When I Die

We shelter an angel whom we never cease to offend. We ought to be the guardians of that angel.
—Jean Cocteau

A scherzo of thumbnail butterflies, white ones,
Covers the hillside. God is more
Adorable than music. Nevertheless,
On a given morning, as the wind drops,
Music pries Heaven apart from itself,
Like flowers beneath the wings unfolded on them.

Every breeze is self-registering.
This morning, I walked deeper into the hill,
Free of the sun. Midway up the tallest trees,
One leaf alone would stir while all the leaves
On the very same branch remained stock-still.
Apart from itself, Heaven signaled to me.

William Blake was no romantic. He was,
Beyond the arsons of levity and his toe,
The final bulwark of the baroque.
He was the last to oppose, “almost
Successfully,” rebirth on all the wrong terms.
He saw the leaf alone where no light was.

Infinite variation plays against
A steadfast variety. The butterfly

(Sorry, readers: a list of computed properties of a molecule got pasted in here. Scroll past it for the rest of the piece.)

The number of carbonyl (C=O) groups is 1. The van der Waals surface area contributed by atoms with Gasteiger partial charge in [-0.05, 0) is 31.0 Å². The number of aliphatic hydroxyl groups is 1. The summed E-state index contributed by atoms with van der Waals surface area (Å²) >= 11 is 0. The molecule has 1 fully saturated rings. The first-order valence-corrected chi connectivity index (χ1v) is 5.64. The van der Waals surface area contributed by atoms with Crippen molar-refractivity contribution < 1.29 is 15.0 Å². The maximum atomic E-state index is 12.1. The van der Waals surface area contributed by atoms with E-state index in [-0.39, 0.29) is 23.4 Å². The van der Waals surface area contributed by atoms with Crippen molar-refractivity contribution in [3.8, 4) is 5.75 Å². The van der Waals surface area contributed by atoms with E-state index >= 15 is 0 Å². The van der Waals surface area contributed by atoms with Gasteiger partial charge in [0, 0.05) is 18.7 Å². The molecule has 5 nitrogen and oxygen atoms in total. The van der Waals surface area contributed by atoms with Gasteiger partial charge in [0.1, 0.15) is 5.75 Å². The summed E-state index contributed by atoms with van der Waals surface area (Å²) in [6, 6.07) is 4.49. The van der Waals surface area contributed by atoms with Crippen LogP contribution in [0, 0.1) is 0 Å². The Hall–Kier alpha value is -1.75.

Knows the difference in its wings, even
As the flower she alights upon darkens
Beneath her weight. The sun goes deeper
Into the hill. Root systems and riot shine.

Did you think for a moment Earth
Was aware of itself? Never. Its adoration
Persists altogether elsewhere from
The very beginning, beginning again
Just at that moment one leaf all alone
Spins into the baroque, a scherzo of one note.

The hillside is covered with little doors,
And the wind rises out of them, returning,
When the music is spent, with all the news
Of the unaware, unreflecting, nearly perfect
Hours blindly about the business of perfection.
Hence the tiny eyes on a butterfly’s wing.

Rebirth is an idiot. Isolated
Each into its own eternity,
Like every pain, birth continues out of mind
Deeper into the hill. Earth riots
With levity. Darkness swims into light.
Flowers begin to imagine the life of flowers.

Heaven signals to me, pouring down shade
Out of the canopy of trees, prying
The sunlight apart from itself. Darkness
And light are the same thing. Music moves
Effortlessly between the two, made of nothing
But wings, wings with eyes, no end in sight.

More Poems by Donald Revell